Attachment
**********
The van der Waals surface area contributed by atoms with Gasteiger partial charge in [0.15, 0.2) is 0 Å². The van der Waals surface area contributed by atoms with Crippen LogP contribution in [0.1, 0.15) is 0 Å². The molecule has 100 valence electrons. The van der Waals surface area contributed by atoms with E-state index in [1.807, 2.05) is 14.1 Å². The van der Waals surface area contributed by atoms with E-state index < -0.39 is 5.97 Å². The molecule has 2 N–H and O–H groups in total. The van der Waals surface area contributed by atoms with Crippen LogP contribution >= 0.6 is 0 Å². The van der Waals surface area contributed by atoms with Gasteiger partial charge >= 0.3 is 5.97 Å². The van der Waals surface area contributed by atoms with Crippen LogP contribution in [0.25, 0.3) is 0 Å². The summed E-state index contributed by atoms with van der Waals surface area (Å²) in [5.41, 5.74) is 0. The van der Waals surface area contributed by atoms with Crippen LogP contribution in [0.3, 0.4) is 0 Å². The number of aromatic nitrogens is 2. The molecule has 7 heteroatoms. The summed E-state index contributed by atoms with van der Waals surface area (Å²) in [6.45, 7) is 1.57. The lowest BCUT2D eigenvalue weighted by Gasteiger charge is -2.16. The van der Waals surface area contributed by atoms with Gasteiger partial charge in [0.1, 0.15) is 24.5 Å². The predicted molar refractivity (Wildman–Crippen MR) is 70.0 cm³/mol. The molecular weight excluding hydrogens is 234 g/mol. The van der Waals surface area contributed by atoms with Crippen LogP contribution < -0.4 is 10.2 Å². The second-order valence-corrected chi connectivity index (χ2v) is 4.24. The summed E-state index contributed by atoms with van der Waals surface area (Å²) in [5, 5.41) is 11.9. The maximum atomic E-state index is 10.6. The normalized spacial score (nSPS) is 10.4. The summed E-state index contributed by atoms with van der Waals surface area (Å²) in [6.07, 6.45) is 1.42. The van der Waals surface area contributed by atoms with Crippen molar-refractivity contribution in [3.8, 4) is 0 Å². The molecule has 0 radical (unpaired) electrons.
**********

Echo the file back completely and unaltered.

The van der Waals surface area contributed by atoms with Gasteiger partial charge in [0.15, 0.2) is 0 Å². The van der Waals surface area contributed by atoms with Crippen LogP contribution in [0.1, 0.15) is 0 Å². The molecule has 100 valence electrons. The van der Waals surface area contributed by atoms with E-state index in [1.807, 2.05) is 14.1 Å². The van der Waals surface area contributed by atoms with E-state index < -0.39 is 5.97 Å². The molecule has 2 N–H and O–H groups in total. The van der Waals surface area contributed by atoms with Crippen LogP contribution >= 0.6 is 0 Å². The van der Waals surface area contributed by atoms with Gasteiger partial charge >= 0.3 is 5.97 Å². The van der Waals surface area contributed by atoms with Crippen LogP contribution in [0.25, 0.3) is 0 Å². The summed E-state index contributed by atoms with van der Waals surface area (Å²) in [5.41, 5.74) is 0. The van der Waals surface area contributed by atoms with Crippen LogP contribution in [0.3, 0.4) is 0 Å². The number of aromatic nitrogens is 2. The molecule has 7 heteroatoms. The summed E-state index contributed by atoms with van der Waals surface area (Å²) in [6.45, 7) is 1.57. The lowest BCUT2D eigenvalue weighted by Gasteiger charge is -2.16. The van der Waals surface area contributed by atoms with Gasteiger partial charge in [0.1, 0.15) is 24.5 Å². The predicted molar refractivity (Wildman–Crippen MR) is 70.0 cm³/mol. The molecular weight excluding hydrogens is 234 g/mol. The van der Waals surface area contributed by atoms with Crippen LogP contribution < -0.4 is 10.2 Å². The second-order valence-corrected chi connectivity index (χ2v) is 4.24. The summed E-state index contributed by atoms with van der Waals surface area (Å²) in [5, 5.41) is 11.9. The maximum atomic E-state index is 10.6. The normalized spacial score (nSPS) is 10.4. The summed E-state index contributed by atoms with van der Waals surface area (Å²) in [6.07, 6.45) is 1.42. The van der Waals surface area contributed by atoms with Crippen molar-refractivity contribution in [3.8, 4) is 0 Å². The molecule has 0 radical (unpaired) electrons.